Chicago Pot Decriminalization Ordinance Puff-Puff-Passes Over Tokin’ Resistance

After months of discussion and weeks of debate, Chicago’s move to decriminalize low-level marijuana possession sails through City Council with virtually no dissent.

 

OK, I tried. But my favorite, less-inevitable decriminalization pun came from the Reader’s Ben Joravsky, who was lamenting—sort of—a backlash toward the measure, which decriminalizes (and substantially reduces the fine) for possession of less than 15 grams of marijuana:

Within days Aldermen Roberto Maldonado, Edward Burke and James Balcer said they might not vote for decriminalization, even though they’ve always been true-blue mayoral rubber stampers.

And now, who knows? This may spark our own version of a real Chicago Tea Party!

(People used to call it “tea,” kid.)

While I figured it would pass, I also assumed a fair number of aldermen would vote against it—not enough to create another Beruit by the Lake, but enough to make a stink.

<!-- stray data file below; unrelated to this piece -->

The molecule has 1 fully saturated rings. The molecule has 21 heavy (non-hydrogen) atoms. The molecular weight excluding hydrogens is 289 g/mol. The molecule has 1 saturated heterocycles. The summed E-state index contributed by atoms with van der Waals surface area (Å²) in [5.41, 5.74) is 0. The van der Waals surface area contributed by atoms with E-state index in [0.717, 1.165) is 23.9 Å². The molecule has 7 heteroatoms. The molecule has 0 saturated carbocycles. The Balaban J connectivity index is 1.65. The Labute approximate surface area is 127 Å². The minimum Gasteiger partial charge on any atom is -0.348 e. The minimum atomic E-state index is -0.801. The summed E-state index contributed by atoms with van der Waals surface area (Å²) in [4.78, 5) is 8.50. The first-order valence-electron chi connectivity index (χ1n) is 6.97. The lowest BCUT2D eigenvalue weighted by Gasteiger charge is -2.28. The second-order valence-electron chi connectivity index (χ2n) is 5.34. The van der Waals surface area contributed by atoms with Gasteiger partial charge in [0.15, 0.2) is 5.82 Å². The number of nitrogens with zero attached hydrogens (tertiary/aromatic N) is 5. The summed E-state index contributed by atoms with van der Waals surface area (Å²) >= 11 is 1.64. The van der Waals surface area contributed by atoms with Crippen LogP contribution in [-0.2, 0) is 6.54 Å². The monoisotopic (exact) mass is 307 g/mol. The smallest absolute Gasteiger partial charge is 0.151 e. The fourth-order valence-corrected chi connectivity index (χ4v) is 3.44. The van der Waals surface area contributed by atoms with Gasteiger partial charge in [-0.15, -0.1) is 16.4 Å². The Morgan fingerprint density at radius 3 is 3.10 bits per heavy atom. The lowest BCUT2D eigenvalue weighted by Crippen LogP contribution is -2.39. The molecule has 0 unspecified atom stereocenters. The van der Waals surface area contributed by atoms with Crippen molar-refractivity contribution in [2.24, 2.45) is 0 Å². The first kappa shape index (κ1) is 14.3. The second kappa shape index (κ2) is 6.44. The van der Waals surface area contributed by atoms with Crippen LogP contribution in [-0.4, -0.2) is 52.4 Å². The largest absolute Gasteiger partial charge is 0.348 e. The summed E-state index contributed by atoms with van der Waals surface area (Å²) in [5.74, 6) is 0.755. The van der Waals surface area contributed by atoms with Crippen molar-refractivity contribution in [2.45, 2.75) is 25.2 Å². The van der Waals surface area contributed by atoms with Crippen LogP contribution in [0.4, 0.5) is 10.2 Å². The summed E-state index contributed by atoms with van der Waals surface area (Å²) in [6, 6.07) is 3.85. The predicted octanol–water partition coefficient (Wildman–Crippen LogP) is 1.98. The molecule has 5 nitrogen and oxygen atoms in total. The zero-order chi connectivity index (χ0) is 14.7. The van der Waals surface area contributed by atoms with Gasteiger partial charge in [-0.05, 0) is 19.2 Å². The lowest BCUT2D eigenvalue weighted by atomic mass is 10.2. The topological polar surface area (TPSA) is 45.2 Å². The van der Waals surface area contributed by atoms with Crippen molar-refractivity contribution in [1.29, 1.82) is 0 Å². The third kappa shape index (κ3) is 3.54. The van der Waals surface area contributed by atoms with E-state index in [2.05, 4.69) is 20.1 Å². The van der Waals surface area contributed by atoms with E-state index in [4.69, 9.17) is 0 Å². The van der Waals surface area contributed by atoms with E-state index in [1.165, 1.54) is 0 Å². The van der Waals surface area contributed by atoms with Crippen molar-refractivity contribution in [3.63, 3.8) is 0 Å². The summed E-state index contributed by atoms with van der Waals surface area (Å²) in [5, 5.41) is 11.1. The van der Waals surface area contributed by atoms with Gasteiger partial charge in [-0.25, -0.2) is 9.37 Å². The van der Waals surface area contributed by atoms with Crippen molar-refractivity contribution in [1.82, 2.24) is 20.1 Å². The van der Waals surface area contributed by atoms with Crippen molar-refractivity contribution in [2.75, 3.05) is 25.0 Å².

Final tally: 43-3. Not even close. Maldonado, along with Nicholas Sposato and Lona Lane, was one of the votes against:

Ald. Roberto Maldonado said 15 grams is a significant amount of marijuana and he felt the new policy would lead to a spike in public use of weed.

“With the adoption of this ordinance, many of those thugs will perceive and misinterpret the law that it is a license to smoke marijuana in public,” said Maldonado, 26th. “That’s why I cannot come to terms to vote for this ordinance.”

A significant amount? I sense lots of people asking that question at once.

Yup. Just over a half-ounce, the equivalent of 15ish joints, depending on who you ask (and pot users can be as finicky and opinionated as any connoisseur, so that’s a very rough estimate). So it’s fair to say that it represents a significant amount for personal use.

If you want an excellent play-by-play, @DriXander boiled down the debate on Twitter; obviously it wasn’t that much of a “debate,” but it does give a sense of why the vote was so overwhelming. The mayor’s response to Maldonado’s concern was telling:

Also a critical driver of the debate: the massive racial disparities in arrests, as the Reader reported last year.


 

Related: Why Chicago can’t really legalize marijuana; the geography of marijuana arrests.

Photograph: drivebysh00ter (CC by 2.0)

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